Since 2004, Pew Research Center has issued an annual report on key audience and economic indicators for a variety of sectors within the U.S. news media industry. These data speak to the shifting ways in which Americans seek out news and information, how news organizations get their revenue, and the resources available to American journalists as they seek to inform the public about important events of the day. The press is sometimes called the fourth branch of government, but in the U.S., it’s also very much a business – one whose ability to serve the public is dependent on its ability to attract eyeballs and dollars.

 

Over the years, the Center’s approach to these indicators has evolved along with the industry, carefully considering the metrics, sectors and format in which the data appear. Instead of a single summary report, our approach is to roll out a series of fact sheets showcasing the most important current and historical data points for each sector – in an easy-to-digest format – a few at a time. (State of the News Media reports from 2004-2017 are archived as PDFs and available here.)

Pew Research CenterAugust 21, 2018

5 facts about the state of the news media in 2017

Audiences for nearly every major sector of the U.S. news media fell in 2017 except for radio. Cable news revenue continued to rise, as did digital ad revenue.

Pew Research CenterJuly 30, 2018

Newsroom employment dropped nearly a quarter in less than 10 years, with greatest decline at newspapers

Newsroom employment across the United States continues to decline, driven primarily by job losses at newspapers. And even though digital-native news outlets have experienced some recent growth in employment, too few newsroom positions were added to make up for recent losses in the broader industry.

Media & NewsJuly 23, 2018

About a third of large U.S. newspapers have suffered layoffs since 2017

Newspaper layoffs have far from abated in the past year, and digital-native news outlets are also suffering losses. At least 36% of the largest U.S. newspapers and at least 23% of the highest-traffic digital-native news outlets experienced layoffs between January 2017 and April 2018.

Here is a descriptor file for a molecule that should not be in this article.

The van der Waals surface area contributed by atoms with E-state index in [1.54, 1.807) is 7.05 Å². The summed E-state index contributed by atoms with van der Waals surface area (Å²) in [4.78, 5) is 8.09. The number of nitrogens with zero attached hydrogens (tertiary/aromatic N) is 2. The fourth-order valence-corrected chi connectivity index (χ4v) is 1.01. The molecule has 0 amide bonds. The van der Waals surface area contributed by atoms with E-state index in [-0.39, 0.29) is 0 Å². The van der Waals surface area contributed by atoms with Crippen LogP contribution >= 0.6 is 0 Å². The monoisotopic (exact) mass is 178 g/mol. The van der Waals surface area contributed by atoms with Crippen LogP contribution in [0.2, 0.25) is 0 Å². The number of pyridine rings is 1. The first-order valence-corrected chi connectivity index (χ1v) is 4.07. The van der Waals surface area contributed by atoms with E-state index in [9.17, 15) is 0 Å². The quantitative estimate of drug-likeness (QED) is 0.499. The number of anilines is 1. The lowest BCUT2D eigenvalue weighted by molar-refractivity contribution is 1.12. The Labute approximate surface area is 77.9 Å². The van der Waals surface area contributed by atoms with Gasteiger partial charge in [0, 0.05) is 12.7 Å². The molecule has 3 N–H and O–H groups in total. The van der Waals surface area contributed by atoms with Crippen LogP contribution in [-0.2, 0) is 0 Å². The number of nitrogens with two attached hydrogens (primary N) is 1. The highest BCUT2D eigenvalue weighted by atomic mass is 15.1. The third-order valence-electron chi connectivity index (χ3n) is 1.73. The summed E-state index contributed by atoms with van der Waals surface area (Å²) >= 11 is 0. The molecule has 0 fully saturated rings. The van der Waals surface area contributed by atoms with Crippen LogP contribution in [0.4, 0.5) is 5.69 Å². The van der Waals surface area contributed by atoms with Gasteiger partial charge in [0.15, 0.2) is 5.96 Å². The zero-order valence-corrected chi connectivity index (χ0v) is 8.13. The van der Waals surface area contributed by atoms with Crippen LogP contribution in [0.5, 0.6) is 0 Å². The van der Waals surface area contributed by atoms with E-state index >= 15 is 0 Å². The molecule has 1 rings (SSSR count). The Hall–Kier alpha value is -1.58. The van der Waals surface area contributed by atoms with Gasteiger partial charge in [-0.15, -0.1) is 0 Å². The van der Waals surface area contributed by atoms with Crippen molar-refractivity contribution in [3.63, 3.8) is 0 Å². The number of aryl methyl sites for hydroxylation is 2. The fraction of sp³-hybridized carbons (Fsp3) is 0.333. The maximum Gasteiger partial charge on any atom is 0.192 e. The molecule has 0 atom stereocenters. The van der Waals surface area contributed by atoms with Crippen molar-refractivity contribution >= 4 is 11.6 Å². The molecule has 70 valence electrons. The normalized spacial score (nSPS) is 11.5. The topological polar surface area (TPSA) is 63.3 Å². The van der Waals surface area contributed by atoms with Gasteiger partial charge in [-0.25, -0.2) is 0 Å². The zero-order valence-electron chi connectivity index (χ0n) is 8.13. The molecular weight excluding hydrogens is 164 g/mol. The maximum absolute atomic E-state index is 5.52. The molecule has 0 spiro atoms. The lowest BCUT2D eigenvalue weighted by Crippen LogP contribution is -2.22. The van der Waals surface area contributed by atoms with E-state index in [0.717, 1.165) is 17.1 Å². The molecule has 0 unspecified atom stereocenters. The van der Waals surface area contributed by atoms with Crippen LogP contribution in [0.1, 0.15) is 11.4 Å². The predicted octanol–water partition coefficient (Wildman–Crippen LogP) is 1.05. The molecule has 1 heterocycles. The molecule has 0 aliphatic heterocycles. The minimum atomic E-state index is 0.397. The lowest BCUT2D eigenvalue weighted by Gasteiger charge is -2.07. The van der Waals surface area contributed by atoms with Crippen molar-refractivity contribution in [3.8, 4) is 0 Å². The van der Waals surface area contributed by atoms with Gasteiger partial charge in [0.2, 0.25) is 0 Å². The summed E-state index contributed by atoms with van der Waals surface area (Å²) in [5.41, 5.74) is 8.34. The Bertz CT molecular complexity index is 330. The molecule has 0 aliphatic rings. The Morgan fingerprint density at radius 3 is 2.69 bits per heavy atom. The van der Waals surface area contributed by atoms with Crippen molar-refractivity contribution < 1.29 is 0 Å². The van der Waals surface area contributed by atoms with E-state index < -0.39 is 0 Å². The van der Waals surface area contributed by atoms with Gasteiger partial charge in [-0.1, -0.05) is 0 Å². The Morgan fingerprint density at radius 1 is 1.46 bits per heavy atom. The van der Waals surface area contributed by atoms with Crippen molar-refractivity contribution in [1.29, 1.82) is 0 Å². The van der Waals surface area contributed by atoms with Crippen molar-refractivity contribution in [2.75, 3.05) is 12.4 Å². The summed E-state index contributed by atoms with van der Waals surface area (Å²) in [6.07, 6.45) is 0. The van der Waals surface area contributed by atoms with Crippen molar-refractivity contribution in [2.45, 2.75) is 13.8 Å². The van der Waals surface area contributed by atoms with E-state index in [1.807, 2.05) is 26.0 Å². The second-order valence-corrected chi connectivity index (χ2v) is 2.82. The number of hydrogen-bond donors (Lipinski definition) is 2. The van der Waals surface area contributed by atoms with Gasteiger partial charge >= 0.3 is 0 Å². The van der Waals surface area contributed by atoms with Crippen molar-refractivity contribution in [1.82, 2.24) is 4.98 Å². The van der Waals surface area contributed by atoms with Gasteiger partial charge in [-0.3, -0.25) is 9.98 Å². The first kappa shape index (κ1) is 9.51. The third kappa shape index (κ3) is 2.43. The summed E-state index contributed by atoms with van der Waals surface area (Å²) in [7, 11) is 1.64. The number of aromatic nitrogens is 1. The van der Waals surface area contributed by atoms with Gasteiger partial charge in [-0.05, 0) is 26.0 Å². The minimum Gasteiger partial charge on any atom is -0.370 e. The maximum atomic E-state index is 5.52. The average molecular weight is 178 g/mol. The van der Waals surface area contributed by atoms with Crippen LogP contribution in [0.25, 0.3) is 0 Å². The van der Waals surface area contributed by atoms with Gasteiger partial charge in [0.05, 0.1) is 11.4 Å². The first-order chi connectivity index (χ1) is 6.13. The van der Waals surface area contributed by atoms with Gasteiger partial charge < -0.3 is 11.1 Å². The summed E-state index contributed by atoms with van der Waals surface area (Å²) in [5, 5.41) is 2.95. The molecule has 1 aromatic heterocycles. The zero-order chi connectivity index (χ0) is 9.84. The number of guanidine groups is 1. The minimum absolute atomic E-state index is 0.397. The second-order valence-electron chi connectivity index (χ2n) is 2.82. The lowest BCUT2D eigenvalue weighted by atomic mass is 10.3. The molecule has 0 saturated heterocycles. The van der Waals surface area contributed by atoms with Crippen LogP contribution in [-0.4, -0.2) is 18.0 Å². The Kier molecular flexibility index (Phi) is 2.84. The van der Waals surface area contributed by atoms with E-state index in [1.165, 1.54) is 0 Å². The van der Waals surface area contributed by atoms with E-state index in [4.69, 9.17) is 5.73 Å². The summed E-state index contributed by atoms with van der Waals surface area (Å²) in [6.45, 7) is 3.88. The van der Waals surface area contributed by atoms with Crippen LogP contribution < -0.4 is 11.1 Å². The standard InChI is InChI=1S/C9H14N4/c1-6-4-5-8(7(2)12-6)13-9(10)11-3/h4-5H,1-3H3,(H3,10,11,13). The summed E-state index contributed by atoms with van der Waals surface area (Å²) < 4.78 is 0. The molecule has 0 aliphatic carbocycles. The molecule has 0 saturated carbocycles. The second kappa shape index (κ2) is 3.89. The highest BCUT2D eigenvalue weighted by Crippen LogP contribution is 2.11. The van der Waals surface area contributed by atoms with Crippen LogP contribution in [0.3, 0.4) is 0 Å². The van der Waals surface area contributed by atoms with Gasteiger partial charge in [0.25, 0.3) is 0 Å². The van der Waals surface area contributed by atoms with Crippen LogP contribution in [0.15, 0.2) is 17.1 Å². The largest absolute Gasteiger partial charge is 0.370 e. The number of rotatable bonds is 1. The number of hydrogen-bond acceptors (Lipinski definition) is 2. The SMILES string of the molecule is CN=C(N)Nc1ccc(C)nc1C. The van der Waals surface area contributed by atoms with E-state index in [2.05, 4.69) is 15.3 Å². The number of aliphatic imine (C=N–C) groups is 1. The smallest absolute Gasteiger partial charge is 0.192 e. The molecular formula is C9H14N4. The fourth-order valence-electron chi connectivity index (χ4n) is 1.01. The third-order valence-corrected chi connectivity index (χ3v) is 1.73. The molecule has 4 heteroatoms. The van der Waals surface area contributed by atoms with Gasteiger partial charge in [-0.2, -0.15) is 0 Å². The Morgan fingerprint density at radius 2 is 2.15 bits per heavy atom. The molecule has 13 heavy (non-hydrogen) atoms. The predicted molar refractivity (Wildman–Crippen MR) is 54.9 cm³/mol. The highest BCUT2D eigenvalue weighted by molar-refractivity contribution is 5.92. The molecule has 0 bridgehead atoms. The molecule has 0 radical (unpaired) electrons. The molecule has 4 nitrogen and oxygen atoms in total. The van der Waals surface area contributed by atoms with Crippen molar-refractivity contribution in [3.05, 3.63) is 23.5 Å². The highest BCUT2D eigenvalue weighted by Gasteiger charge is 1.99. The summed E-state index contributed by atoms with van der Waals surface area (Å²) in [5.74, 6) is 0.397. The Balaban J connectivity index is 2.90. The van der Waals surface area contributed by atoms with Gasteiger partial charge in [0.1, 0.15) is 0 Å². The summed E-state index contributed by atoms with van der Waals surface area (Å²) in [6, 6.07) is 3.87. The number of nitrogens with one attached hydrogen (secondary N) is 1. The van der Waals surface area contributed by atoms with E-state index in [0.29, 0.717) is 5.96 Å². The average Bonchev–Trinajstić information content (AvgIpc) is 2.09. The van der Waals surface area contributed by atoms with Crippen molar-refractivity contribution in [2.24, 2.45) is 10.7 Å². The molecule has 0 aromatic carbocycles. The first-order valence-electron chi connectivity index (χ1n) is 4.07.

HispanicJanuary 11, 2018

Among U.S. Latinos, the internet now rivals television as a source for news

On a typical weekday, three-quarters of U.S. Latinos get their news from internet sources, nearly equal to the share who do so from television, according to a 2016 survey of Latino adults by Pew Research Center.

Media & NewsJanuary 5, 2018

Fewer Americans rely on TV news; what type they watch varies by who they are

Just 50% of U.S. adults now get news regularly from television, down from 57% a year prior in early 2016.

Media & NewsOctober 4, 2017

Key trends in social and digital news media

Read 10 key findings from recent Pew Research Center reports about today’s digital news media landscape.

Pew Research CenterSeptember 7, 2017

Americans’ online news use is closing in on TV news use

As of August 2017, 43% of Americans report often getting news online, just 7 points lower than the 50% who often get news on television.

Media & NewsJune 12, 2017

Growth in mobile news use driven by older adults

Roughly two-thirds of Americans ages 65 and older now get news on a mobile device (67%), a 24-percentage-point increase over the past year.

Media & NewsJune 1, 2017

Despite subscription surges for largest U.S. newspapers, circulation and revenue fall for industry overall

Some major newspapers reported a sharp jump in digital subscriptions, but the industry as a whole faced ongoing challenges in 2016.

Media & NewsMay 11, 2017

Buying spree brings more local TV stations to fewer big companies

As of 2016, Sinclair, Nexstar, Gray, Tegna and Tribune owned an estimated 37% of all full-power local TV stations in the country.